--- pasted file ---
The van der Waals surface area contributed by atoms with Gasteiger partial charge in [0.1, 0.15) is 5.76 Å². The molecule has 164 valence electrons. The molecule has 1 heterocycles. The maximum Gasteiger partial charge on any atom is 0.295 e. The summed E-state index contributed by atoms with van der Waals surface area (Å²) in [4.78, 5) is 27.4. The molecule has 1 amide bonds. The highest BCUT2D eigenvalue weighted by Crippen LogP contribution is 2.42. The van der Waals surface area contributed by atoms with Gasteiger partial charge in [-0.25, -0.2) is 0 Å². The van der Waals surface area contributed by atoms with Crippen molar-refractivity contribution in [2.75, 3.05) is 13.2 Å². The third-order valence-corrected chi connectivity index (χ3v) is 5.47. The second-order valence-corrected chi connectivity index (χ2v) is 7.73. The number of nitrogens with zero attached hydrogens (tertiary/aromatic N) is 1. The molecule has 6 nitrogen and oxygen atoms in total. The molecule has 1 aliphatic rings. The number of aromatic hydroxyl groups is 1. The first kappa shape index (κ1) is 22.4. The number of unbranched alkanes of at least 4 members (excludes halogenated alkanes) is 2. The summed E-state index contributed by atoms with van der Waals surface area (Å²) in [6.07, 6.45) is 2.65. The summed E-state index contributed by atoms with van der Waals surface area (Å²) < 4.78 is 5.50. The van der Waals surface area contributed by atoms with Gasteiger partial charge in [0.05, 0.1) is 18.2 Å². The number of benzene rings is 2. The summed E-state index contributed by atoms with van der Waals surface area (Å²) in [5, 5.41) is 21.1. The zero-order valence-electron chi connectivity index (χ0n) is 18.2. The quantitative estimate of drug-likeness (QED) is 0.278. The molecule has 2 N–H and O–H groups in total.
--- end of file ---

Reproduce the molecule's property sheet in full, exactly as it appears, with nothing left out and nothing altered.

The van der Waals surface area contributed by atoms with Gasteiger partial charge in [0.1, 0.15) is 5.76 Å². The molecule has 164 valence electrons. The molecule has 1 heterocycles. The maximum Gasteiger partial charge on any atom is 0.295 e. The summed E-state index contributed by atoms with van der Waals surface area (Å²) in [4.78, 5) is 27.4. The molecule has 1 amide bonds. The highest BCUT2D eigenvalue weighted by Crippen LogP contribution is 2.42. The van der Waals surface area contributed by atoms with Gasteiger partial charge in [-0.25, -0.2) is 0 Å². The van der Waals surface area contributed by atoms with Crippen molar-refractivity contribution in [2.75, 3.05) is 13.2 Å². The third-order valence-corrected chi connectivity index (χ3v) is 5.47. The second-order valence-corrected chi connectivity index (χ2v) is 7.73. The number of nitrogens with zero attached hydrogens (tertiary/aromatic N) is 1. The molecule has 6 nitrogen and oxygen atoms in total. The molecule has 1 aliphatic rings. The number of aromatic hydroxyl groups is 1. The first kappa shape index (κ1) is 22.4. The number of unbranched alkanes of at least 4 members (excludes halogenated alkanes) is 2. The summed E-state index contributed by atoms with van der Waals surface area (Å²) in [6.07, 6.45) is 2.65. The summed E-state index contributed by atoms with van der Waals surface area (Å²) < 4.78 is 5.50. The van der Waals surface area contributed by atoms with Gasteiger partial charge in [0.05, 0.1) is 18.2 Å². The number of benzene rings is 2. The summed E-state index contributed by atoms with van der Waals surface area (Å²) in [5, 5.41) is 21.1. The zero-order valence-electron chi connectivity index (χ0n) is 18.2. The quantitative estimate of drug-likeness (QED) is 0.278. The molecule has 2 N–H and O–H groups in total.